September 18, 2014: It’s dark out still. The rains returned yesterday, and drops continued to fall through the night. My breath feels caught in my chest, making this airplane feel much smaller than it really is. I feel a single tear stream down my cheek and for a moment feel a bit startled. I didn’t know it was coming. For many reasons, my emotions live very close to the surface lately. Today, my tear is the embodiment of the emotions I feel about going home to see my family and, for the first time, being completely uncertain about how long it will be before I return again. How many inches will taller will my nephews stand when I make this trip again? How many new wrinkles will I count on my mother’s pretty face after the next few years have passed? Another tear trickles down my cheek. With every decision, new doors are opened, while others are closed.
Neil and I are on the verge of knocking on a door that is in many ways a portal to another world. Will we crawl through the bureau, like the children in the stories of Narnia, only to wish desperately we could find the doorway back to home? Will we feel content in our new world and all its beauty in spite of the challenges we will face? Only time will tell. So, we continue to tiptoe closer to that door, teeming with anxious anticipation about whatever awaits us on the other side.
We continue to work towards cutting the dock lines, and practical preparations for our journey consume us. As critical as it is to ready ourselves emotionally to make this leap, however, nowhere on our ready, set, sail to-do list will you find, “Come to terms with leaving our family and friends” or “Be certain we will not freak out at sea.” Emotional to-dos are simply not tangible in the way that, “Service winches” and “Buy dinghy repair supplies” are. The point at which emotional to-dos are completed is difficult, perhaps impossible, to gauge. So, how do we know when we are emotionally ready to set off? I guess we don’t—we just have to go. Ultimately, our emotional growth never ceases; that work is never finished. We all wage battles with personal demons and fears, and even the most loving and supportive of partners cannot fight those battles for us. Emotional to-dos are often processed privately. This is not to say that Neil and I don’t share our feelings, we certainly do. However, we try our best to not interfere with the other’s process and to appreciate that we absolutely cannot reconcile the unique emotional to-dos of anyone but ourselves.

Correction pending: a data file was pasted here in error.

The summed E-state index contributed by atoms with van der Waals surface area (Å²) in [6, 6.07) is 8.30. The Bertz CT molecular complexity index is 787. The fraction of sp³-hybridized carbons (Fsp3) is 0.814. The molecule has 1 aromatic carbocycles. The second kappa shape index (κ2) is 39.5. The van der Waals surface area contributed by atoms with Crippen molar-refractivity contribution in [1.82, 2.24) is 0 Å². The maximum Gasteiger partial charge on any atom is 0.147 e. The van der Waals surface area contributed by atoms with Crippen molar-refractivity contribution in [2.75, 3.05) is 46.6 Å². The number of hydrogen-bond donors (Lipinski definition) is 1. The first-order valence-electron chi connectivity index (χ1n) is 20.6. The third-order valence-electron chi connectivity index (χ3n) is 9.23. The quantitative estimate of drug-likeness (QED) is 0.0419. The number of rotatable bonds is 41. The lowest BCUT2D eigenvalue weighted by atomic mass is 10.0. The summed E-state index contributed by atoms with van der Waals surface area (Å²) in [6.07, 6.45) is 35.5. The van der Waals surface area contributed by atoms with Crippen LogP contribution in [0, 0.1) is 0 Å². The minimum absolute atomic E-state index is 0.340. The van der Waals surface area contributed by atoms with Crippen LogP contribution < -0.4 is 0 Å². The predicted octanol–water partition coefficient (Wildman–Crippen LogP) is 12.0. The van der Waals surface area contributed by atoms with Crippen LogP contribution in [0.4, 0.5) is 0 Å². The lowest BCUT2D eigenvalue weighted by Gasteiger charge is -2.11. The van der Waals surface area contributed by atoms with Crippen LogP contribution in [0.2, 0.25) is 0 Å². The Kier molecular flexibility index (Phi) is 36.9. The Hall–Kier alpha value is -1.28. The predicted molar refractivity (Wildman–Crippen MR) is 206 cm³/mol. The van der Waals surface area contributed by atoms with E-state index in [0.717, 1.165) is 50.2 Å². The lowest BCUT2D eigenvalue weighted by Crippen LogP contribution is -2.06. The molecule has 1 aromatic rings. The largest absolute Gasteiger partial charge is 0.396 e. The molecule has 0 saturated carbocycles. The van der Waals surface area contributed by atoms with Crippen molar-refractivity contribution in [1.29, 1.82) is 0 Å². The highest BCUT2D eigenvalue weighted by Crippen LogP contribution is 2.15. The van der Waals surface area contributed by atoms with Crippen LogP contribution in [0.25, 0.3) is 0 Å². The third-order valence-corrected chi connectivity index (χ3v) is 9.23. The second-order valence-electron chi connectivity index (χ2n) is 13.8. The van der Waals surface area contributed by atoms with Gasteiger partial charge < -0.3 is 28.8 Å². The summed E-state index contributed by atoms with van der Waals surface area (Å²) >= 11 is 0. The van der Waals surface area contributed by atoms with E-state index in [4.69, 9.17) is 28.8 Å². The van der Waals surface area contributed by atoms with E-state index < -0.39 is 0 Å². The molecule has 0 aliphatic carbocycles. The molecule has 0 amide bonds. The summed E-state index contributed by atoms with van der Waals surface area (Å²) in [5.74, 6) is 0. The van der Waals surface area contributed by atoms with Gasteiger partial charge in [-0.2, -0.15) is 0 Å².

The hands on the clock are accelerating with each passing day. In just two days, we are in the single digit countdown. Speaking of our to-do list, I’m grappling with a bit of guilt for traveling the next four days, while Neil is home continuing to tackle practical preparations; the type of to-dos in which my help would be particularly useful.